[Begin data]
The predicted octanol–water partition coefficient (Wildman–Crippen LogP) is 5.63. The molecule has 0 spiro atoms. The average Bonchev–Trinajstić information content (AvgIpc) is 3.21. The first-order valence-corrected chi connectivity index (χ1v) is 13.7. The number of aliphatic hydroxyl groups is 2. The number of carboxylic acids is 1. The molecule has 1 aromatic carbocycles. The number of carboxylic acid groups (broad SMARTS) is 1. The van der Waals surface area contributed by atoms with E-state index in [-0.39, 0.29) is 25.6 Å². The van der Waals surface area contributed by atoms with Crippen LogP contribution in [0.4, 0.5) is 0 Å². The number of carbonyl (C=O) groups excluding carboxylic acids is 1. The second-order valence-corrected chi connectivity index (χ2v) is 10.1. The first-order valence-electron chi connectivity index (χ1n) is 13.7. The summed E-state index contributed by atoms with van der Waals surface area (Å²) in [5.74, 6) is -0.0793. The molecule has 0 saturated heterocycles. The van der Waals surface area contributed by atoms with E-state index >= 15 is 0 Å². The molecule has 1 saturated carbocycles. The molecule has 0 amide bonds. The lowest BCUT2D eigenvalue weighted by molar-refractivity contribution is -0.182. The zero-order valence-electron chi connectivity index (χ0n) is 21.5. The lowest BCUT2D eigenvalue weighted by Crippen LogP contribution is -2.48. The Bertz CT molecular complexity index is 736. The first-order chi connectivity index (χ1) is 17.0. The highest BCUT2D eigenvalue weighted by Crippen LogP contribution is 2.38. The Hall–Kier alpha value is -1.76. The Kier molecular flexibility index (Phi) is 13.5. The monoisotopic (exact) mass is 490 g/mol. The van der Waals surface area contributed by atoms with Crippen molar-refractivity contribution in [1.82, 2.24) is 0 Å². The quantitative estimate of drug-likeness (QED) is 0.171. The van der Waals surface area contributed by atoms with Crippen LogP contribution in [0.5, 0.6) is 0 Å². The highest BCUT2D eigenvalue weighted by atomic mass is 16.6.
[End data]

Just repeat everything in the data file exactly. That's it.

The predicted octanol–water partition coefficient (Wildman–Crippen LogP) is 5.63. The molecule has 0 spiro atoms. The average Bonchev–Trinajstić information content (AvgIpc) is 3.21. The first-order valence-corrected chi connectivity index (χ1v) is 13.7. The number of aliphatic hydroxyl groups is 2. The number of carboxylic acids is 1. The molecule has 1 aromatic carbocycles. The number of carboxylic acid groups (broad SMARTS) is 1. The van der Waals surface area contributed by atoms with E-state index in [-0.39, 0.29) is 25.6 Å². The van der Waals surface area contributed by atoms with Crippen LogP contribution in [0.4, 0.5) is 0 Å². The number of carbonyl (C=O) groups excluding carboxylic acids is 1. The second-order valence-corrected chi connectivity index (χ2v) is 10.1. The first-order valence-electron chi connectivity index (χ1n) is 13.7. The summed E-state index contributed by atoms with van der Waals surface area (Å²) in [5.74, 6) is -0.0793. The molecule has 0 saturated heterocycles. The van der Waals surface area contributed by atoms with E-state index >= 15 is 0 Å². The molecule has 1 saturated carbocycles. The molecule has 0 amide bonds. The lowest BCUT2D eigenvalue weighted by molar-refractivity contribution is -0.182. The zero-order valence-electron chi connectivity index (χ0n) is 21.5. The lowest BCUT2D eigenvalue weighted by Crippen LogP contribution is -2.48. The Bertz CT molecular complexity index is 736. The first-order chi connectivity index (χ1) is 17.0. The highest BCUT2D eigenvalue weighted by Crippen LogP contribution is 2.38. The Hall–Kier alpha value is -1.76. The Kier molecular flexibility index (Phi) is 13.5. The monoisotopic (exact) mass is 490 g/mol. The van der Waals surface area contributed by atoms with Crippen molar-refractivity contribution in [1.82, 2.24) is 0 Å². The quantitative estimate of drug-likeness (QED) is 0.171. The van der Waals surface area contributed by atoms with Crippen LogP contribution in [0.5, 0.6) is 0 Å². The highest BCUT2D eigenvalue weighted by atomic mass is 16.6.